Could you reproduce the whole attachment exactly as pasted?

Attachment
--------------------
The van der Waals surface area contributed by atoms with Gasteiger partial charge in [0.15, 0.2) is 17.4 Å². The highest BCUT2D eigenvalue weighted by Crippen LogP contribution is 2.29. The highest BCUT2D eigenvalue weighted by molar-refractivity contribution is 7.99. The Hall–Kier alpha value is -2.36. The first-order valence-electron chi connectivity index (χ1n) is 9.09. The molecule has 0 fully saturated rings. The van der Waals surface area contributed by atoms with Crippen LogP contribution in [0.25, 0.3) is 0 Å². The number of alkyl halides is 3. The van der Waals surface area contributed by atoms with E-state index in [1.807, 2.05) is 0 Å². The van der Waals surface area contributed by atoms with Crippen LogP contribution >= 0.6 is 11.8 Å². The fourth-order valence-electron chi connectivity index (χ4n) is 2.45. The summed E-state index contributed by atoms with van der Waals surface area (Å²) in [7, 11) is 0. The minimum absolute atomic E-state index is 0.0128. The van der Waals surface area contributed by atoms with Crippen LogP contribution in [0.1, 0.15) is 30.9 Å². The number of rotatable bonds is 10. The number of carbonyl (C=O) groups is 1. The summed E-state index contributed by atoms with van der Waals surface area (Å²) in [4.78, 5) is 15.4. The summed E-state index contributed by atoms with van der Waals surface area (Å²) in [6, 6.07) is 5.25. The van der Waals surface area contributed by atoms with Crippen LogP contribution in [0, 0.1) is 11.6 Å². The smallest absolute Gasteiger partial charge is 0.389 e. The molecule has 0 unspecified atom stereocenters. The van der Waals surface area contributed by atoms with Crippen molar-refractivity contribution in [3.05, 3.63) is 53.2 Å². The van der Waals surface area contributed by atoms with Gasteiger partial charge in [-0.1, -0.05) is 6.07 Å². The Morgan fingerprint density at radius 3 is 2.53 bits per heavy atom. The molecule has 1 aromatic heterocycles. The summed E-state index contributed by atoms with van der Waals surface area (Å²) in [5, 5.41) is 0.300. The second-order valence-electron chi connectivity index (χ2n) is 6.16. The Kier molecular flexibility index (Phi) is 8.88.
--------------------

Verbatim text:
The van der Waals surface area contributed by atoms with Gasteiger partial charge in [0.15, 0.2) is 17.4 Å². The highest BCUT2D eigenvalue weighted by Crippen LogP contribution is 2.29. The highest BCUT2D eigenvalue weighted by molar-refractivity contribution is 7.99. The Hall–Kier alpha value is -2.36. The first-order valence-electron chi connectivity index (χ1n) is 9.09. The molecule has 0 fully saturated rings. The van der Waals surface area contributed by atoms with Crippen LogP contribution in [0.25, 0.3) is 0 Å². The number of alkyl halides is 3. The van der Waals surface area contributed by atoms with E-state index in [1.807, 2.05) is 0 Å². The van der Waals surface area contributed by atoms with Crippen LogP contribution >= 0.6 is 11.8 Å². The fourth-order valence-electron chi connectivity index (χ4n) is 2.45. The summed E-state index contributed by atoms with van der Waals surface area (Å²) in [7, 11) is 0. The minimum absolute atomic E-state index is 0.0128. The van der Waals surface area contributed by atoms with Crippen LogP contribution in [0.1, 0.15) is 30.9 Å². The number of rotatable bonds is 10. The number of carbonyl (C=O) groups is 1. The summed E-state index contributed by atoms with van der Waals surface area (Å²) in [4.78, 5) is 15.4. The summed E-state index contributed by atoms with van der Waals surface area (Å²) in [6, 6.07) is 5.25. The van der Waals surface area contributed by atoms with Crippen LogP contribution in [0, 0.1) is 11.6 Å². The smallest absolute Gasteiger partial charge is 0.389 e. The molecule has 0 unspecified atom stereocenters. The van der Waals surface area contributed by atoms with Crippen molar-refractivity contribution in [3.05, 3.63) is 53.2 Å². The van der Waals surface area contributed by atoms with Gasteiger partial charge in [-0.1, -0.05) is 6.07 Å². The Morgan fingerprint density at radius 3 is 2.53 bits per heavy atom. The molecule has 1 aromatic heterocycles. The summed E-state index contributed by atoms with van der Waals surface area (Å²) in [5, 5.41) is 0.300. The second-order valence-electron chi connectivity index (χ2n) is 6.16. The Kier molecular flexibility index (Phi) is 8.88.